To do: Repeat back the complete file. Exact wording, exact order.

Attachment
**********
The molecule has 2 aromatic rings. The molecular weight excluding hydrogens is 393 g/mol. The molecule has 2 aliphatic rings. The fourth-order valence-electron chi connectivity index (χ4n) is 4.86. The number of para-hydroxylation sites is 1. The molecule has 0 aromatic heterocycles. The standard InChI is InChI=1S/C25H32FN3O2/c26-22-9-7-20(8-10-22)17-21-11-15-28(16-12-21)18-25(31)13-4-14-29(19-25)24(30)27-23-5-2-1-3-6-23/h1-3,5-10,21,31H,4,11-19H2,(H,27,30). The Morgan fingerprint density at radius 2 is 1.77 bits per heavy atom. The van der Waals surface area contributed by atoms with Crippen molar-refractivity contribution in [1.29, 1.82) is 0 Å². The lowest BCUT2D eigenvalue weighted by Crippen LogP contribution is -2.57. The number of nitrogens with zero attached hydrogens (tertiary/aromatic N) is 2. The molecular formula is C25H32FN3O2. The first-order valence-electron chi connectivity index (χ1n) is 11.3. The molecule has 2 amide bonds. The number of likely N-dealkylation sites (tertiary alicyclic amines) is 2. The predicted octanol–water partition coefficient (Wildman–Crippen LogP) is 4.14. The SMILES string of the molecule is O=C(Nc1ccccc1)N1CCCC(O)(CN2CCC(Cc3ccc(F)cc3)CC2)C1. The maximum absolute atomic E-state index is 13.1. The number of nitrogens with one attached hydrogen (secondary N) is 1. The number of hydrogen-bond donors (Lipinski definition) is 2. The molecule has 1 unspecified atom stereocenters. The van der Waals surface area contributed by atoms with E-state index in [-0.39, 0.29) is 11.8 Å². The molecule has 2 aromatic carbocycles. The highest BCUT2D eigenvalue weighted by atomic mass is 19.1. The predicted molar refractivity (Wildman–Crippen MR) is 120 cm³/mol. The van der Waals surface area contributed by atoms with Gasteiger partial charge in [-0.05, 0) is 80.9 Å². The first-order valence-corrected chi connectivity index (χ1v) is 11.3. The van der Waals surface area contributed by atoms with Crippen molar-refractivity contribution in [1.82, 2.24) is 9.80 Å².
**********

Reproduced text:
The molecule has 2 aromatic rings. The molecular weight excluding hydrogens is 393 g/mol. The molecule has 2 aliphatic rings. The fourth-order valence-electron chi connectivity index (χ4n) is 4.86. The number of para-hydroxylation sites is 1. The molecule has 0 aromatic heterocycles. The standard InChI is InChI=1S/C25H32FN3O2/c26-22-9-7-20(8-10-22)17-21-11-15-28(16-12-21)18-25(31)13-4-14-29(19-25)24(30)27-23-5-2-1-3-6-23/h1-3,5-10,21,31H,4,11-19H2,(H,27,30). The Morgan fingerprint density at radius 2 is 1.77 bits per heavy atom. The van der Waals surface area contributed by atoms with Crippen molar-refractivity contribution in [1.29, 1.82) is 0 Å². The lowest BCUT2D eigenvalue weighted by Crippen LogP contribution is -2.57. The number of nitrogens with zero attached hydrogens (tertiary/aromatic N) is 2. The molecular formula is C25H32FN3O2. The first-order valence-electron chi connectivity index (χ1n) is 11.3. The molecule has 2 amide bonds. The number of likely N-dealkylation sites (tertiary alicyclic amines) is 2. The predicted octanol–water partition coefficient (Wildman–Crippen LogP) is 4.14. The SMILES string of the molecule is O=C(Nc1ccccc1)N1CCCC(O)(CN2CCC(Cc3ccc(F)cc3)CC2)C1. The maximum absolute atomic E-state index is 13.1. The number of nitrogens with one attached hydrogen (secondary N) is 1. The number of hydrogen-bond donors (Lipinski definition) is 2. The molecule has 1 unspecified atom stereocenters. The van der Waals surface area contributed by atoms with E-state index in [-0.39, 0.29) is 11.8 Å². The molecule has 2 aromatic carbocycles. The highest BCUT2D eigenvalue weighted by atomic mass is 19.1. The predicted molar refractivity (Wildman–Crippen MR) is 120 cm³/mol. The van der Waals surface area contributed by atoms with Gasteiger partial charge in [-0.05, 0) is 80.9 Å². The first-order valence-corrected chi connectivity index (χ1v) is 11.3. The van der Waals surface area contributed by atoms with Crippen molar-refractivity contribution in [1.82, 2.24) is 9.80 Å².